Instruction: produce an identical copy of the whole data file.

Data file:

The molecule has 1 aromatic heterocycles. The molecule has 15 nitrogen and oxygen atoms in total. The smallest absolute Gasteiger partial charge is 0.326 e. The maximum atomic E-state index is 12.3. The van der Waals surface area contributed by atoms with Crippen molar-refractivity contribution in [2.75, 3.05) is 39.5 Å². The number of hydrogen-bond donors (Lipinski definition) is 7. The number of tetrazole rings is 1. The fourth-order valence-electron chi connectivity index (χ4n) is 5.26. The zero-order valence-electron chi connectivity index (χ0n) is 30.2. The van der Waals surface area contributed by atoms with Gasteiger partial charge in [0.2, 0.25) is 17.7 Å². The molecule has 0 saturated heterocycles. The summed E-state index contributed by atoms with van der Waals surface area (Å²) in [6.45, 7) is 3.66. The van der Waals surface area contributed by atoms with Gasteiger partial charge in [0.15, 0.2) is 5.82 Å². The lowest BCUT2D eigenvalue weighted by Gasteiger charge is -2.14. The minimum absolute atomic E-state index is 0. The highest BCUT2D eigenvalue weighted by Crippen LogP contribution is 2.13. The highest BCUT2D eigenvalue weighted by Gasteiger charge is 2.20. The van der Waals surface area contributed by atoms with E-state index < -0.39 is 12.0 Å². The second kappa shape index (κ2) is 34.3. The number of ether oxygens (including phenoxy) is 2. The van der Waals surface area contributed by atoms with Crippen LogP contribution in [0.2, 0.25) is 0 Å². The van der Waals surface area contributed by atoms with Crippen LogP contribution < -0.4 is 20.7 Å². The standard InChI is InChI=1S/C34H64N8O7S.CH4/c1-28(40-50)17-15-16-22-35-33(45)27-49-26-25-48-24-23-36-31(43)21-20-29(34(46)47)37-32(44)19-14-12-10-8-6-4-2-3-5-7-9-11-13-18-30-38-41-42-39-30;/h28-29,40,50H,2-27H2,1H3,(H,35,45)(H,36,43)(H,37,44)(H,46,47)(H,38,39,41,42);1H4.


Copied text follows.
The molecule has 1 aromatic heterocycles. The molecule has 15 nitrogen and oxygen atoms in total. The smallest absolute Gasteiger partial charge is 0.326 e. The maximum atomic E-state index is 12.3. The van der Waals surface area contributed by atoms with Crippen molar-refractivity contribution in [2.75, 3.05) is 39.5 Å². The number of hydrogen-bond donors (Lipinski definition) is 7. The number of tetrazole rings is 1. The fourth-order valence-electron chi connectivity index (χ4n) is 5.26. The zero-order valence-electron chi connectivity index (χ0n) is 30.2. The van der Waals surface area contributed by atoms with Gasteiger partial charge in [0.2, 0.25) is 17.7 Å². The molecule has 0 saturated heterocycles. The summed E-state index contributed by atoms with van der Waals surface area (Å²) in [6.45, 7) is 3.66. The van der Waals surface area contributed by atoms with Gasteiger partial charge in [0.15, 0.2) is 5.82 Å². The lowest BCUT2D eigenvalue weighted by Gasteiger charge is -2.14. The minimum absolute atomic E-state index is 0. The highest BCUT2D eigenvalue weighted by Crippen LogP contribution is 2.13. The highest BCUT2D eigenvalue weighted by Gasteiger charge is 2.20. The van der Waals surface area contributed by atoms with E-state index < -0.39 is 12.0 Å². The second kappa shape index (κ2) is 34.3. The number of ether oxygens (including phenoxy) is 2. The van der Waals surface area contributed by atoms with Crippen LogP contribution in [0.2, 0.25) is 0 Å². The van der Waals surface area contributed by atoms with Crippen LogP contribution < -0.4 is 20.7 Å². The standard InChI is InChI=1S/C34H64N8O7S.CH4/c1-28(40-50)17-15-16-22-35-33(45)27-49-26-25-48-24-23-36-31(43)21-20-29(34(46)47)37-32(44)19-14-12-10-8-6-4-2-3-5-7-9-11-13-18-30-38-41-42-39-30;/h28-29,40,50H,2-27H2,1H3,(H,35,45)(H,36,43)(H,37,44)(H,46,47)(H,38,39,41,42);1H4.